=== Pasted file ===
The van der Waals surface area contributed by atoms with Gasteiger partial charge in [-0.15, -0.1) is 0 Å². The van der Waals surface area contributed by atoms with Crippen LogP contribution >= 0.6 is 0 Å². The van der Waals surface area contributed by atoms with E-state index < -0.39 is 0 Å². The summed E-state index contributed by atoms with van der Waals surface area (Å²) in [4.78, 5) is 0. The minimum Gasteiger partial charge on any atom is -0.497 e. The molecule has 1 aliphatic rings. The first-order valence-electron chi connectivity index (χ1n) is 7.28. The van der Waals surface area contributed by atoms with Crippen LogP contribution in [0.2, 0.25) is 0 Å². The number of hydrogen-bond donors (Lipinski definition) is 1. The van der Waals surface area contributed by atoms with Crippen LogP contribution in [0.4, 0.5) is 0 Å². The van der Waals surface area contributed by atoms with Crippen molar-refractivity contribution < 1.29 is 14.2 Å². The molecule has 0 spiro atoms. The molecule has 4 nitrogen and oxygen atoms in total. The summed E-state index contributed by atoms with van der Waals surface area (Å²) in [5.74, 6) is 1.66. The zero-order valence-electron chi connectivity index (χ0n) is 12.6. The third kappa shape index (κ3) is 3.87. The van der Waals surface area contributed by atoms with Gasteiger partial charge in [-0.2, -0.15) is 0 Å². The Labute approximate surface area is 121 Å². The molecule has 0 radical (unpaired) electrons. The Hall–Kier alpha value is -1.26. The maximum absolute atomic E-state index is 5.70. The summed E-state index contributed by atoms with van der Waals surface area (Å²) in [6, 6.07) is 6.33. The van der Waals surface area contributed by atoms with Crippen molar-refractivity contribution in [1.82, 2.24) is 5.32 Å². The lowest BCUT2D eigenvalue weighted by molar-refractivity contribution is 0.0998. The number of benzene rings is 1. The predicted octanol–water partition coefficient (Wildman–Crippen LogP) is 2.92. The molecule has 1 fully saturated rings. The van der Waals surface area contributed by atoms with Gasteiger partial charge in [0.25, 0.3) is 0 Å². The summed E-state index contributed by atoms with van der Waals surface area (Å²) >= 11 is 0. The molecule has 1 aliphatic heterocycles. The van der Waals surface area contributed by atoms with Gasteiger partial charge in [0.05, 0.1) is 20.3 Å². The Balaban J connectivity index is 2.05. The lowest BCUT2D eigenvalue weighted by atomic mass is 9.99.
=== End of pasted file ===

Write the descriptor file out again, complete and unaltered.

The van der Waals surface area contributed by atoms with Gasteiger partial charge in [-0.15, -0.1) is 0 Å². The van der Waals surface area contributed by atoms with Crippen LogP contribution >= 0.6 is 0 Å². The van der Waals surface area contributed by atoms with E-state index < -0.39 is 0 Å². The summed E-state index contributed by atoms with van der Waals surface area (Å²) in [4.78, 5) is 0. The minimum Gasteiger partial charge on any atom is -0.497 e. The molecule has 1 aliphatic rings. The first-order valence-electron chi connectivity index (χ1n) is 7.28. The van der Waals surface area contributed by atoms with Crippen LogP contribution in [0.2, 0.25) is 0 Å². The number of hydrogen-bond donors (Lipinski definition) is 1. The van der Waals surface area contributed by atoms with Crippen LogP contribution in [0.4, 0.5) is 0 Å². The van der Waals surface area contributed by atoms with Crippen molar-refractivity contribution < 1.29 is 14.2 Å². The molecule has 0 spiro atoms. The molecule has 4 nitrogen and oxygen atoms in total. The summed E-state index contributed by atoms with van der Waals surface area (Å²) in [5.74, 6) is 1.66. The zero-order valence-electron chi connectivity index (χ0n) is 12.6. The third kappa shape index (κ3) is 3.87. The van der Waals surface area contributed by atoms with Gasteiger partial charge in [-0.2, -0.15) is 0 Å². The Labute approximate surface area is 121 Å². The molecule has 0 radical (unpaired) electrons. The Hall–Kier alpha value is -1.26. The maximum absolute atomic E-state index is 5.70. The summed E-state index contributed by atoms with van der Waals surface area (Å²) in [6, 6.07) is 6.33. The van der Waals surface area contributed by atoms with Crippen molar-refractivity contribution in [1.82, 2.24) is 5.32 Å². The lowest BCUT2D eigenvalue weighted by molar-refractivity contribution is 0.0998. The number of benzene rings is 1. The predicted octanol–water partition coefficient (Wildman–Crippen LogP) is 2.92. The molecule has 1 fully saturated rings. The van der Waals surface area contributed by atoms with Gasteiger partial charge in [0.25, 0.3) is 0 Å². The summed E-state index contributed by atoms with van der Waals surface area (Å²) >= 11 is 0. The molecule has 1 aliphatic heterocycles. The van der Waals surface area contributed by atoms with Gasteiger partial charge in [0.05, 0.1) is 20.3 Å². The Balaban J connectivity index is 2.05. The lowest BCUT2D eigenvalue weighted by atomic mass is 9.99.